reports from Harrogate
Yorkshire 338 and 204-4 dec Durham 206 and 125 Yorkshire win by 211 runs
The records show Harrogate to be Yorkshire's favourite home ground, the only one where they enjoy a success rate of more than 50 per cent. A thumping victory over Durham yesterday merely enhanced that little statistic.
It may not be sufficient to keep St George's Road on the first-class calendar, however. The club is considering a pounds 3m offer from the local council to sell up and relocate, but the proximity to Headingley's executive boxes could prove the deciding factor.
Should this turn out to be Yorkshire's last visit, it will be remembered with some satisfaction, a 23-point haul elevating the Tykes to fourth place in the Championship.
That alone would have cheered England's chairman of selectors, but the bonus for Ray Illingworth was that Darren Gough and Craig White limbered up for Thursday's date with the West Indies by sharing four wickets to help whip out a Durham side, minus the injured captain, Mike Roseberry, for 125.
Something of a surprise that, as the pair had gone into the game with 19 and 12 Championship victims respectively. Had Raymond paid attention to matters close to home, he would surely have been more impressed with the tireless efforts of the 35-year-old seamer Peter Hartley and the all round contribution of the stand-in skipper, David Byas, the first batsman to 1,000 runs this season and among the safest slip catchers around.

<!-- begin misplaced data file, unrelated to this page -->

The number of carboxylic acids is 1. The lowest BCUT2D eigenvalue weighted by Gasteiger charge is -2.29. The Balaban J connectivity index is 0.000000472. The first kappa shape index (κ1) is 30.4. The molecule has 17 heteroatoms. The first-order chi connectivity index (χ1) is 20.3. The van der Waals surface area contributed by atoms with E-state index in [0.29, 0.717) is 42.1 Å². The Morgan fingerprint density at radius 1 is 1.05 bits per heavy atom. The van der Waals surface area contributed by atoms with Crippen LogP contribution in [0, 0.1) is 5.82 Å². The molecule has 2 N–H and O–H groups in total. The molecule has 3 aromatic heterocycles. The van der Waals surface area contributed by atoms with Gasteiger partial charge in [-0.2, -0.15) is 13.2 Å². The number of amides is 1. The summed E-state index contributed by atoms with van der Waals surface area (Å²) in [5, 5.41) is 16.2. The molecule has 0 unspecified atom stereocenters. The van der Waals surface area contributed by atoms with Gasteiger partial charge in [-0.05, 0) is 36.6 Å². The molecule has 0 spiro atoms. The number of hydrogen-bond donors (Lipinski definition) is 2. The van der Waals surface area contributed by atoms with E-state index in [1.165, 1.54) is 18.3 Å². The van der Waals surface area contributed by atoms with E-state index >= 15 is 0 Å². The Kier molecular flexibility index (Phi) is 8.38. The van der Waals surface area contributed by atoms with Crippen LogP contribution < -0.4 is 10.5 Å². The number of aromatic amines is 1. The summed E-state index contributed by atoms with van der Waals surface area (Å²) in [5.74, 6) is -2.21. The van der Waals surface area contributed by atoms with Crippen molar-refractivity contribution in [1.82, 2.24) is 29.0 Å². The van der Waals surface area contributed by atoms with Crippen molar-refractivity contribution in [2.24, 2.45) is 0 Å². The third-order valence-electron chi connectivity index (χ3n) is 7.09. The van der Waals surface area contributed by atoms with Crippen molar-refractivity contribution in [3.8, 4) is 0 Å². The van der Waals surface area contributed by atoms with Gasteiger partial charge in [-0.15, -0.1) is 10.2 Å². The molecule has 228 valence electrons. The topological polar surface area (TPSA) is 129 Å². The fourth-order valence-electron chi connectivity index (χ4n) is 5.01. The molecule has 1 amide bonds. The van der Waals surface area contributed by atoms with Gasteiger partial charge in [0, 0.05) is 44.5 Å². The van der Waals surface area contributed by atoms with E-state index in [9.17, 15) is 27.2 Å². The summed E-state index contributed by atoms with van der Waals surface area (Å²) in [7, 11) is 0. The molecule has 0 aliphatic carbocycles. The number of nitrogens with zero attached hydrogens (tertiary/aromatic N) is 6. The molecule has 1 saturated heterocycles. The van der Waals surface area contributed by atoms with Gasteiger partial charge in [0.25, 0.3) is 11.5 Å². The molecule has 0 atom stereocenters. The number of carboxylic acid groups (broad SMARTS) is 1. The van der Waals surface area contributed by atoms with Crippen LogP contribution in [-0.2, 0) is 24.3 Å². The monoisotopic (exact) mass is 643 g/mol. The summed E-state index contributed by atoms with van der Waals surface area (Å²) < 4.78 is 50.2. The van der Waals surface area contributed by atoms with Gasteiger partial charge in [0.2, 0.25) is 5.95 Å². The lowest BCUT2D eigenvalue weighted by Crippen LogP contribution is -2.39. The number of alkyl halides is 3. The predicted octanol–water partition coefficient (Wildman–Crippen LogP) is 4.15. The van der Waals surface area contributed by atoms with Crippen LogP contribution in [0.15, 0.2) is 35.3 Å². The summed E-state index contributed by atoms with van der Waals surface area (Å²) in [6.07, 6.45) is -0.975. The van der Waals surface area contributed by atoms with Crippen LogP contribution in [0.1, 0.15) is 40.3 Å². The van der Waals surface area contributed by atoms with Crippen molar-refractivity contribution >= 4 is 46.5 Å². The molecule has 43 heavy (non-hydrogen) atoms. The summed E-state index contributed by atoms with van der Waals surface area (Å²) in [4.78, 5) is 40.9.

Hartley matched his four-wicket return from the first innings to finish with 8 for 116, and having passed last season's personal best of 61 Championship scalps on Saturday, his tally is now 65 and rising.
Anyone watching Gough waste too much energy yesterday on a bouncy pitch which rewarded accuracy above untamed aggression, must have felt Illingworth and company had got the wrong man, now that age is no barrier.
Durham, who had made an unlikely 341 to overturn Glamorgan three weeks ago, simply could not cope with the unexpected lift and were beaten by lunchtime.
Having already lost acting opener David Ligertwood on Saturday evening, five more wickets fell in a traumatic opening session as they collapsed to 77 for 6, chasing 337.
At 98 for 8, with the last pair at the crease, they were struggling to reach three figures, but an unbeaten 37 from Jimmy Daley and a career- best 14 from Melvyn Betts - most of them off Gough - kept Yorkshire waiting for what was their fourth successive Championship win on this ground, where they have not lost since 1983. But since when did tradition and sentiment last have a place in cricket?Reuse content